“You can’t prove a negative,” Laszewski said. That is, if fear keeps a victim from reporting a crime, there’s no record of their victimization to begin with. “But it is logical to assume that there have been other cases of people being robbed, either as a burglary or an on-the-street robbery.” 

Laszewski added that it’s possible those victims were selected because the suspect thought  they might not report the crime. By filing the complaints, Laszewski added, the police hope that more victims may come forward. 

‘We’re not going to talk about immigration status with you’

Fear and hesitancy about approaching the police may have played out in Brooklyn Park, according to deputy chief Mark Bruley. At first, a number of Latino families did not come forward to report a burglary. One victim told detectives that a neighbor’s apartment had been broken into four times. Those incidents had not been reported yet.

After noticing a trend, the detectives working the case decided to hold a crime alert meeting for south Brooklyn Park’s Latino community. The police hoped to get the message out about the crime. Just as important, the police wanted to explain its policy around crime victims and immigration.

“We’re not going to talk about immigration status with you,” Bruley recounted telling the meeting participants. “That’s not our role. We’re not the federal police, we’re the local police. You will be treated as a victim and there will be no action taken about anything related to immigration status. We won’t ask.”

Bruley also said a lot of the victims, and their apartment complexes, were targeted because the burglars knew they weren’t likely to use banks. Workers concerned about their immigration status would be more likely to get paid in cash and then carry it home. The Brooklyn Park community outreach officer and civilian liaison staff started posting flyers at these apartment complexes, leading up to the meeting.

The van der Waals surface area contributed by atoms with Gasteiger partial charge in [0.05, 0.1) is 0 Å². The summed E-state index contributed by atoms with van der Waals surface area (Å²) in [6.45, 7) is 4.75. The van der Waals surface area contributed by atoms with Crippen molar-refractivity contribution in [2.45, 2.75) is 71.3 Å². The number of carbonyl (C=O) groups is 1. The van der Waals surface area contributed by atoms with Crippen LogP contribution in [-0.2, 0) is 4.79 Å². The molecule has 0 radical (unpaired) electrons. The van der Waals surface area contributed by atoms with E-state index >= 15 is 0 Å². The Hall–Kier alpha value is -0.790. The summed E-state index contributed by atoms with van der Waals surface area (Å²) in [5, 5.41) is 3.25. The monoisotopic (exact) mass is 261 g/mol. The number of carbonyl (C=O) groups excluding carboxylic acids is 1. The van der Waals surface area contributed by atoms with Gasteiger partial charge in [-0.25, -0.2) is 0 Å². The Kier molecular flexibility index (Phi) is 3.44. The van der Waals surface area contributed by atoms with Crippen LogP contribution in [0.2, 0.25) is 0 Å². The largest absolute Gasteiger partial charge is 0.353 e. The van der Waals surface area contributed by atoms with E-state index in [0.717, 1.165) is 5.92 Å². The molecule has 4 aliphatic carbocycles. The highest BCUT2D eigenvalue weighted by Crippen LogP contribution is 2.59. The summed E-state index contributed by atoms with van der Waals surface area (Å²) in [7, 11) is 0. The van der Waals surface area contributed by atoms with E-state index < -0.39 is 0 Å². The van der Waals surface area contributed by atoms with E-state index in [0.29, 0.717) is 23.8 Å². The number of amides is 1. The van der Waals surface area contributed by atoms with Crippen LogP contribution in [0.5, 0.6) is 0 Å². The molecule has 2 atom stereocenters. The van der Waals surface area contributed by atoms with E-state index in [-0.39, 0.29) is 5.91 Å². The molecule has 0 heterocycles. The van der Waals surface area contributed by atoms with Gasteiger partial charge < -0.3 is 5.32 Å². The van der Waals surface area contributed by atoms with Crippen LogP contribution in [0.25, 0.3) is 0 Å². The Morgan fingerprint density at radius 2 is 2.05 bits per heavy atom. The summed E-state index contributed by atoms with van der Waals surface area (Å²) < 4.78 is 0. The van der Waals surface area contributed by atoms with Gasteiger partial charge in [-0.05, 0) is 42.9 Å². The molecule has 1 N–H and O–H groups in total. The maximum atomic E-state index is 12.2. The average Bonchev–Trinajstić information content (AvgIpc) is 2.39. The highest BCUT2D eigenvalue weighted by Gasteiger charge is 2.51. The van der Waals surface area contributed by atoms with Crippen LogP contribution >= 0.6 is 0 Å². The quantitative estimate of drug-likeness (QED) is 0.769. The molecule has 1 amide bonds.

“It’s pretty ironic that you have a meeting and then that the following week we have multiple people reporting being a victim of burglary and other crimes,” Bruley said. “We were able to instill some confidence in the community members down there.”

The accounts that emerged from the victims followed a pattern, as described in the warrant: “It appeared that the suspects were targeting Hispanic families that lived in apartment buildings, and the suspects gained entry to the apartments usually through a window or sliding door during daylight hours.” 

The suspects typically stole cash and jewelry. But the accused thieves stole some other items, like electronics, legal documents and, in one instance, a firearm. 

Along with Yates, Jackson has been charged with one conviction of second-degree burglary, while Rice has been charged for two counts of second-degree burglary.

A collaboration with law enforcement

According to the U.S. Census, Hispanic residents make up 7.3 percent of the population in Brooklyn Park. Overall, more than half the city’s residents come from non-white backgrounds. 

Brooklyn Park Police sergeant Ryan Hjelm described the area affected by the burglaries as  diverse and dense with apartment buildings. While the perpetrators assumed the victims would not alert authorities, those victims still reported a total of 20 burglaries to Brooklyn Park Police. 

“The reality is they were very collaborative with the officers, and very thankful,” Hjelm said.

Hjelm added that, when applicable, they also support applications for U visas, which allow crime victims who cooperate with law enforcement to stay in the United States. This can present immigrants with an additional incentive to report a crime.

“For the most part, in Brooklyn Park, we have a pretty good relationship with the Hispanic community,” Hjelm said.

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Hibah Ansari is a corps member with Report for America, a national service program that places journalists into local newsrooms.